A) positive valence; low arousal
B) negative valence; low arousal
C) positive valence; high arousal
D) negative valence; high arousal
45. Most human fears are:
A) universal.
B) biologically determined.
C) present at birth.
D) learned.
46. For which of the following fears do humans appear to be biologically prepared?
A) fear of electricity
B) fear of cliffs
C) fear of flowers
D) fear of flying
47. In studying what makes people angry, James Averill found that most people become angry:
A) once a day.
B) once a week.
C) several times a week.
D) several times a month.
48. Expressing anger can be adaptive when you:
A) retaliate immediately.
B) have mentally rehearsed all the reasons for your anger.
C) count to 10, then blow off steam.
D) first wait until the anger subsides, then deal with the situation in a civil manner.
49. Jane was so mad at her brother that she exploded at him when he entered her room. That she felt less angry afterward is best explained by the principle of:
A) adaptation level.
B) physiological arousal.
C) relative deprivation.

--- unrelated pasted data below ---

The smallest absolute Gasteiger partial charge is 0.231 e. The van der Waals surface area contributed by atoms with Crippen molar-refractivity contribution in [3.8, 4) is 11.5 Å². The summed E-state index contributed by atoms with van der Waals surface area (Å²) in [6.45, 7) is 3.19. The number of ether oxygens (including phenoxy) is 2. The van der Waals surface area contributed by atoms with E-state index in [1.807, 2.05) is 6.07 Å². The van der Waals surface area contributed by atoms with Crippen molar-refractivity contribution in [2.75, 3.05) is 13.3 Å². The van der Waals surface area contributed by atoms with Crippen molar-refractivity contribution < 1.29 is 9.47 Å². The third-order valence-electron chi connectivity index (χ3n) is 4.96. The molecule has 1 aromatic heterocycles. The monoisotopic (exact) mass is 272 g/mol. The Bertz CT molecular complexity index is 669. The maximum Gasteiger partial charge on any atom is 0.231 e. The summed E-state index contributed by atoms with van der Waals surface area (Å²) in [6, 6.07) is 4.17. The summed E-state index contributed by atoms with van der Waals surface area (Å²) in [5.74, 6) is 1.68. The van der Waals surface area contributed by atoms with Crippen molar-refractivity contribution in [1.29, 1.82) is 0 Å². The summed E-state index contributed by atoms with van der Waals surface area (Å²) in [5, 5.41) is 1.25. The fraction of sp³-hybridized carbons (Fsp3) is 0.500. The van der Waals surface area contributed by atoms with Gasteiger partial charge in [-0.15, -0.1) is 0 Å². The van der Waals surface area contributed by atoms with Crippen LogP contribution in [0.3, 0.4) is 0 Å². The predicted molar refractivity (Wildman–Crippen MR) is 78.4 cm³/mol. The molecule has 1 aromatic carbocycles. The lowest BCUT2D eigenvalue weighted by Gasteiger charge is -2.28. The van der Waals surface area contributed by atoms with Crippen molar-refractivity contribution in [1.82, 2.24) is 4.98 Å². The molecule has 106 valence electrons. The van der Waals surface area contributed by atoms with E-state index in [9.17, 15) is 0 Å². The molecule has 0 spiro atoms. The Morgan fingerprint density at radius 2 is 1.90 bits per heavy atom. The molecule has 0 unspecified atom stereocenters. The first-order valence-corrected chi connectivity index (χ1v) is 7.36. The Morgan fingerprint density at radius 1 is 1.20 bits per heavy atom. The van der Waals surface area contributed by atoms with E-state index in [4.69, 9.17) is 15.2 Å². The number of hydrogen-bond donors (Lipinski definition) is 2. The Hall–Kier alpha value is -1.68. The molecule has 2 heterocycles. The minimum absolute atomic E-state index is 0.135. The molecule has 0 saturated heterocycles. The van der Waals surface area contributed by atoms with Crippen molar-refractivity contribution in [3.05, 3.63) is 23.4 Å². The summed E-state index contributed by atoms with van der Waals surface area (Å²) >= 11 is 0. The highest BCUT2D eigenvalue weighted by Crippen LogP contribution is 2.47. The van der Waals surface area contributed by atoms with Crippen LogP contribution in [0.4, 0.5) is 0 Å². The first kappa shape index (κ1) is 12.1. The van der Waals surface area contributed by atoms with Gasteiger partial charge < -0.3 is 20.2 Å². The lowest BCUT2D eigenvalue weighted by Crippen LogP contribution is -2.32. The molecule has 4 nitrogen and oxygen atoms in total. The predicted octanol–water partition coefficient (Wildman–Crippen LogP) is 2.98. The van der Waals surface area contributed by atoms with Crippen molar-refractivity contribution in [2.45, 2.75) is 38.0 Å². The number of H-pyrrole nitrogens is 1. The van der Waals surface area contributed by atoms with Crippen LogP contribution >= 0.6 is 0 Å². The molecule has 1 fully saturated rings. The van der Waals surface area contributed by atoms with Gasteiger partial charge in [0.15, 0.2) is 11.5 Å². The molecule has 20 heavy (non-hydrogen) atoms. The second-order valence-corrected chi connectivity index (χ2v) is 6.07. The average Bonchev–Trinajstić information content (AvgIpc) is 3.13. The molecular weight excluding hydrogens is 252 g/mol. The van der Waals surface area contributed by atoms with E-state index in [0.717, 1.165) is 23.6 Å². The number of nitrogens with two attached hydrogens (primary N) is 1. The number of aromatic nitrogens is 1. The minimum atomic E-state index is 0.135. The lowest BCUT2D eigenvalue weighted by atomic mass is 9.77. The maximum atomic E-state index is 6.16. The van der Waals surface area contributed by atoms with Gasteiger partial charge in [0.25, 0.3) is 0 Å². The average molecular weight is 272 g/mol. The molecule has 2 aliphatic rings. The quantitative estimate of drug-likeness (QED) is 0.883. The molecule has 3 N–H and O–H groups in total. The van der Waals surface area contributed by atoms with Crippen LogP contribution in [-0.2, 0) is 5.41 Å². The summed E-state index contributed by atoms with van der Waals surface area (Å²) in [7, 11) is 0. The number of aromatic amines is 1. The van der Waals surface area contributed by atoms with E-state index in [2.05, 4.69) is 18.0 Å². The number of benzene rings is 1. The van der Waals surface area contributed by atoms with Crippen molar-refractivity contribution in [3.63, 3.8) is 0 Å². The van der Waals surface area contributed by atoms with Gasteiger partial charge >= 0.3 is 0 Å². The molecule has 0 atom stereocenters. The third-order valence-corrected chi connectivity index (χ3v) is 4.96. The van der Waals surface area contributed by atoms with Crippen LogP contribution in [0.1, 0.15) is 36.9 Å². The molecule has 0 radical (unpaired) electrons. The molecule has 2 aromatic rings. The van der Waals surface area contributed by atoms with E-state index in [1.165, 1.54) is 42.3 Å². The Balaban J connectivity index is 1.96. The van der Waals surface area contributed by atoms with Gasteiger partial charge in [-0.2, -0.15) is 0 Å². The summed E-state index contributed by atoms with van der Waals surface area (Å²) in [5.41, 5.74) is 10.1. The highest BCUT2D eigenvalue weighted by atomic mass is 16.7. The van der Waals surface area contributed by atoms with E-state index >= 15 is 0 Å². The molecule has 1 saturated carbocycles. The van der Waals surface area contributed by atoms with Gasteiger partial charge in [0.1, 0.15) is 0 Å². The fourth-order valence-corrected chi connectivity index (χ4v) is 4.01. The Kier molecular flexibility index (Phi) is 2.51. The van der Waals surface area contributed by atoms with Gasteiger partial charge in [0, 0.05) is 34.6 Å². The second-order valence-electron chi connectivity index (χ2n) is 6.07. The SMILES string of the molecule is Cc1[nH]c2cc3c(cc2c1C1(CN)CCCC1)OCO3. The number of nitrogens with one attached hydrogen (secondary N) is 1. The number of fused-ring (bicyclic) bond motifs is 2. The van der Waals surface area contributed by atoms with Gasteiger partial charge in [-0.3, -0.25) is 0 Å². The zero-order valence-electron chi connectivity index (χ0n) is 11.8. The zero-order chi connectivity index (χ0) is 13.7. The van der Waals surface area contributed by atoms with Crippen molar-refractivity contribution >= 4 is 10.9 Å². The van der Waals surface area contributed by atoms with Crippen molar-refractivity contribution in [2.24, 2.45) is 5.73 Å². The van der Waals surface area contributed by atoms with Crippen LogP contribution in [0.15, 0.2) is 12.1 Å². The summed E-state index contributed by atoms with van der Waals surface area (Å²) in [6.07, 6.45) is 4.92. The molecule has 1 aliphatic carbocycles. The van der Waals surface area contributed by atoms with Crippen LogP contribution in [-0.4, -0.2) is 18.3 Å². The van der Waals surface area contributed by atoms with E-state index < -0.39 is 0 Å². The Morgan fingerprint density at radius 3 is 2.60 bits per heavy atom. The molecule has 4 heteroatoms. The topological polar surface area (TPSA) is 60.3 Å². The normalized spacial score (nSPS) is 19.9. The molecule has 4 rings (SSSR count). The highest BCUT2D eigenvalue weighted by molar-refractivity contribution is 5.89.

D) catharsis.
50. Concerning the catharsis hypothesis, which of the following is true?
A) Expressing anger can be temporarily calming if it does not leave one feeling guilty or anxious.
B) The arousal that accompanies unexpressed anger never dissipates.
C) Expressing one's anger always calms one down.
D) Psychologists agree that under no circumstances is catharsis beneficial.
51. Catharsis will be most effective in reducing anger toward another person if:
A) you wait until you are no longer angry before confronting the person.
B) the target of your anger is someone you feel has power over you.
C) your anger is directed specifically toward the person who angered you.
D) the other person is able to retaliate by also expressing anger.
52. As elderly Mr. Hooper crosses the busy intersection, he stumbles and drops the packages he is carrying. Which passerby is most likely to help Mr. Hooper?
A) Drew, who has been laid off from work for three months
B) Leon, who is on his way to work
C) Bonnie, who graduated from college the day before
D) Nancy, whose father recently passed away